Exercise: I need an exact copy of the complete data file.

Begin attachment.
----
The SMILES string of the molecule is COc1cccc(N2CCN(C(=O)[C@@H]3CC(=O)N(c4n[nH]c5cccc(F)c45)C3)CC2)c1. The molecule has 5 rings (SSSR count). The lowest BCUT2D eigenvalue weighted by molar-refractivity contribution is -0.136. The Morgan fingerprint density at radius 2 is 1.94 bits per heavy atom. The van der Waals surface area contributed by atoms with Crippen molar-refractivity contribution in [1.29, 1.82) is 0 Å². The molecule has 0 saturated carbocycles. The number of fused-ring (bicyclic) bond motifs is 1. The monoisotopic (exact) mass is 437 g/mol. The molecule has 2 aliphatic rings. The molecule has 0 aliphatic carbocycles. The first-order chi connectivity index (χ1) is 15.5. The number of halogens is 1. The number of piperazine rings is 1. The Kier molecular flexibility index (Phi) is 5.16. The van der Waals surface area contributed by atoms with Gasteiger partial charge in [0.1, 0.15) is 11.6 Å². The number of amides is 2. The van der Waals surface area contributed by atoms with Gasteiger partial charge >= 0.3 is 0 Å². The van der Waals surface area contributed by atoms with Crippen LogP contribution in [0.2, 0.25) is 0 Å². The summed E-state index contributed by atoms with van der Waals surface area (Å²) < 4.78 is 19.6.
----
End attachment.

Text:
The SMILES string of the molecule is COc1cccc(N2CCN(C(=O)[C@@H]3CC(=O)N(c4n[nH]c5cccc(F)c45)C3)CC2)c1. The molecule has 5 rings (SSSR count). The lowest BCUT2D eigenvalue weighted by molar-refractivity contribution is -0.136. The Morgan fingerprint density at radius 2 is 1.94 bits per heavy atom. The van der Waals surface area contributed by atoms with Crippen molar-refractivity contribution in [1.29, 1.82) is 0 Å². The molecule has 0 saturated carbocycles. The number of fused-ring (bicyclic) bond motifs is 1. The monoisotopic (exact) mass is 437 g/mol. The molecule has 2 aliphatic rings. The molecule has 0 aliphatic carbocycles. The first-order chi connectivity index (χ1) is 15.5. The number of halogens is 1. The number of piperazine rings is 1. The Kier molecular flexibility index (Phi) is 5.16. The van der Waals surface area contributed by atoms with Gasteiger partial charge in [0.1, 0.15) is 11.6 Å². The number of amides is 2. The van der Waals surface area contributed by atoms with Gasteiger partial charge >= 0.3 is 0 Å². The van der Waals surface area contributed by atoms with Crippen LogP contribution in [0.2, 0.25) is 0 Å². The summed E-state index contributed by atoms with van der Waals surface area (Å²) < 4.78 is 19.6.